TALLAHASSEE The fiscal condition of Florida's state government is in good shape as evidenced by a new study that ranks the state sixth overall in the nation, though there are some limitations with the report's findings, according to Florida TaxWatch.


TALLAHASSEE  The fiscal condition of Florida's state government is in good shape as evidenced by a new study that ranks the state sixth overall in the nation, though there are some limitations with the report's findings, according to Florida TaxWatch. 



Click here for a copy of the report provided by Florida TaxWatch>>



"Florida continues to manage its finances very responsibility," said Dominic M. Calabro, president and CEO of Florida TaxWatch, the independent, nonpartisan, nonprofit taxpayer research institute and government watchdog organization. "This report is further evidence that Florida's fiscal house is in order.



Florida's top ranking from the study is consistent with the state's excellent bond ratings, such as a "AAA" rating from Standard and Poor's, the highest rating available. A good indication of financial health, the state has received the top rating since 2005.



While the analysis of the report by Florida TaxWatch yielded a similar conclusion, it also raised some questions.  Florida's high ranking in cash and budget solvency is not surprising, due to state's significant cash reserves, the balanced budget requirement in the Florida constitution, and the way the legislature dealt with the revenue shortfalls during the recession.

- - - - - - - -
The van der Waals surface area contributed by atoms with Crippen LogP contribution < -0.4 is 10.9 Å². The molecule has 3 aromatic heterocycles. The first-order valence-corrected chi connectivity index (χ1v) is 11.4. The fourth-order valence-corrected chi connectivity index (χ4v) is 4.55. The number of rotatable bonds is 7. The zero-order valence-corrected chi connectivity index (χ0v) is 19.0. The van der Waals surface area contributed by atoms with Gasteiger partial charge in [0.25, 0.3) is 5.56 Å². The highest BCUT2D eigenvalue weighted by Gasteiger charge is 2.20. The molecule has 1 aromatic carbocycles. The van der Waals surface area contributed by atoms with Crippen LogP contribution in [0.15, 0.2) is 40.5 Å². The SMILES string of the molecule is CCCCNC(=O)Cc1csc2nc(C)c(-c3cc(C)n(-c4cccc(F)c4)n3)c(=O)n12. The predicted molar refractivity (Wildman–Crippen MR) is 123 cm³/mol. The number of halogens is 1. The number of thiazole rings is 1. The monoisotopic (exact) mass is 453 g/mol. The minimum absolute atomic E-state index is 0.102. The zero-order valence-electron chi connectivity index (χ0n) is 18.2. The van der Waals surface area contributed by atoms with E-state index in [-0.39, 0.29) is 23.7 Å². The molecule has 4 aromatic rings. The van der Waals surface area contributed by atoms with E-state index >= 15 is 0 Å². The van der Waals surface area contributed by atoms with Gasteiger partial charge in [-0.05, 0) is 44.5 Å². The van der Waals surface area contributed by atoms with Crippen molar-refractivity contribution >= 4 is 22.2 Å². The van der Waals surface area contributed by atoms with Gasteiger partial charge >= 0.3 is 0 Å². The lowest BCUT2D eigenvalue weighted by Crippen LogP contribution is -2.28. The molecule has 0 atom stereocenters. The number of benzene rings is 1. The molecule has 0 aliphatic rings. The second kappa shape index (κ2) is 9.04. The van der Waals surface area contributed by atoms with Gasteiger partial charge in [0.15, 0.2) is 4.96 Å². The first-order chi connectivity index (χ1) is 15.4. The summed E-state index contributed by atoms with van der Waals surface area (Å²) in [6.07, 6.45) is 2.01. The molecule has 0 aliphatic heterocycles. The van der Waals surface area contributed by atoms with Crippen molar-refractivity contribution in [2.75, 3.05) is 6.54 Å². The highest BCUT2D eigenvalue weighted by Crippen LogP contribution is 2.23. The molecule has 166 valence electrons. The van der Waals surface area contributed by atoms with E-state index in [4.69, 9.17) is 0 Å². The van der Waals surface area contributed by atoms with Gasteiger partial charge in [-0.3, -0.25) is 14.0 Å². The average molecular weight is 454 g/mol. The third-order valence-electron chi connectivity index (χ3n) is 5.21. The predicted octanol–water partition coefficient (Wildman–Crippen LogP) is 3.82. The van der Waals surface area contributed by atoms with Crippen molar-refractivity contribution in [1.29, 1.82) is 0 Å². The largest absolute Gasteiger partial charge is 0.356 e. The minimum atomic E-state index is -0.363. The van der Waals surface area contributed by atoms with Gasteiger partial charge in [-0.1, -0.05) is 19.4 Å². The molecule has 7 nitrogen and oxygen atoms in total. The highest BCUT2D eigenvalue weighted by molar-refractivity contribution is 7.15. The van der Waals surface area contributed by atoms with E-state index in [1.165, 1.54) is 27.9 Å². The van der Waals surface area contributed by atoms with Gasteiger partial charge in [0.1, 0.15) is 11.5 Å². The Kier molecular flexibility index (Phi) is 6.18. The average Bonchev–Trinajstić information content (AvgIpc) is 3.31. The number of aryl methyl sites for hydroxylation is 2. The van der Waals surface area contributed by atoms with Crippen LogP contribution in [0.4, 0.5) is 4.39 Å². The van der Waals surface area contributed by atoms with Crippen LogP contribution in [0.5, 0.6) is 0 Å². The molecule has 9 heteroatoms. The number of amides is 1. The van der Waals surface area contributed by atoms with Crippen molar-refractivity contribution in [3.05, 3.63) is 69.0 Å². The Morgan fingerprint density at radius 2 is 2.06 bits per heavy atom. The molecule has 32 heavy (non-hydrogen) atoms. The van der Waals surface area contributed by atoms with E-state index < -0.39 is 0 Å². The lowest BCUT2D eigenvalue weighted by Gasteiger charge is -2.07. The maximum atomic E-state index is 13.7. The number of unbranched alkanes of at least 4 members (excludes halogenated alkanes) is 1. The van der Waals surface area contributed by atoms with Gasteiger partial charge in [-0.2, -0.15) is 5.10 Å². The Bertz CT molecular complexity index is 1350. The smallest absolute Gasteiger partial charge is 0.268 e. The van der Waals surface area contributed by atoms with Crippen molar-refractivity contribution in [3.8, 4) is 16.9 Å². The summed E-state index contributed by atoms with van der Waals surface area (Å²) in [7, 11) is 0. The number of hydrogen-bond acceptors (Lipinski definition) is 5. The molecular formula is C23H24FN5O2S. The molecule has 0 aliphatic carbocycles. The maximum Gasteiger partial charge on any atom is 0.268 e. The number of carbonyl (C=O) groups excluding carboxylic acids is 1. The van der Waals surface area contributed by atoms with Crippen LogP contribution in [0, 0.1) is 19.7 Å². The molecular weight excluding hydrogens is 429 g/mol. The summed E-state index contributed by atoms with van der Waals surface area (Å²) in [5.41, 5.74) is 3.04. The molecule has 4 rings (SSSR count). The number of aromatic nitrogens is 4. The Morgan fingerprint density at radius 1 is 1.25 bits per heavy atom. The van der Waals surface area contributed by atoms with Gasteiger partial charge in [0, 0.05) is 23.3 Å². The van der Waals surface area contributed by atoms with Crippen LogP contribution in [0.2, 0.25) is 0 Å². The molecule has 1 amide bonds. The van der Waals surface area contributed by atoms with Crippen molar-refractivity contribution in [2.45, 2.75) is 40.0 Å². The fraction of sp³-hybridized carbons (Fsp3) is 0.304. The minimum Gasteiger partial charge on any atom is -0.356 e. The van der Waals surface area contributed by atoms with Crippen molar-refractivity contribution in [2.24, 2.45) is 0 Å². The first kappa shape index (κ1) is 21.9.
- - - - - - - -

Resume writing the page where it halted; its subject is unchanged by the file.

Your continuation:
However, Florida's low long-run solvency ranking is surprising, as Florida has the fifth-lowest combined tax supported debt and unfunded pension liabilities in the nation. Florida's number two ranking in service-level solvency is likely over-estimated by the report, and TaxWatch questions if that index is meaningful.  The study assumes that Florida's low state-level tax burden is evidence that costs are low and that the state has the ability to raise revenues to meet higher costs. The index does not account for service demands, the political environment concerning taxes, tax bases and tax capacity and the effect of the economy on revenues. TaxWatch also points out that it is very difficult to adequately compare state governments without considering the role local governments have in providing public services.  Florida has the second largest reliance on local governments in the nation, measured by local government's share of total state and local revenue (55.6 percent).  If local governments were included, their higher tax burden, pension problems and higher level of debt would also likely lower Florida's scores.



"The measurement of state fiscal conditions is indeed a difficult task,"   said Kurt Wenner, Vice President for Tax Research at Florida TaxWatch. "While the report has its limitations, it is another useful tool for comparing Florida to other states.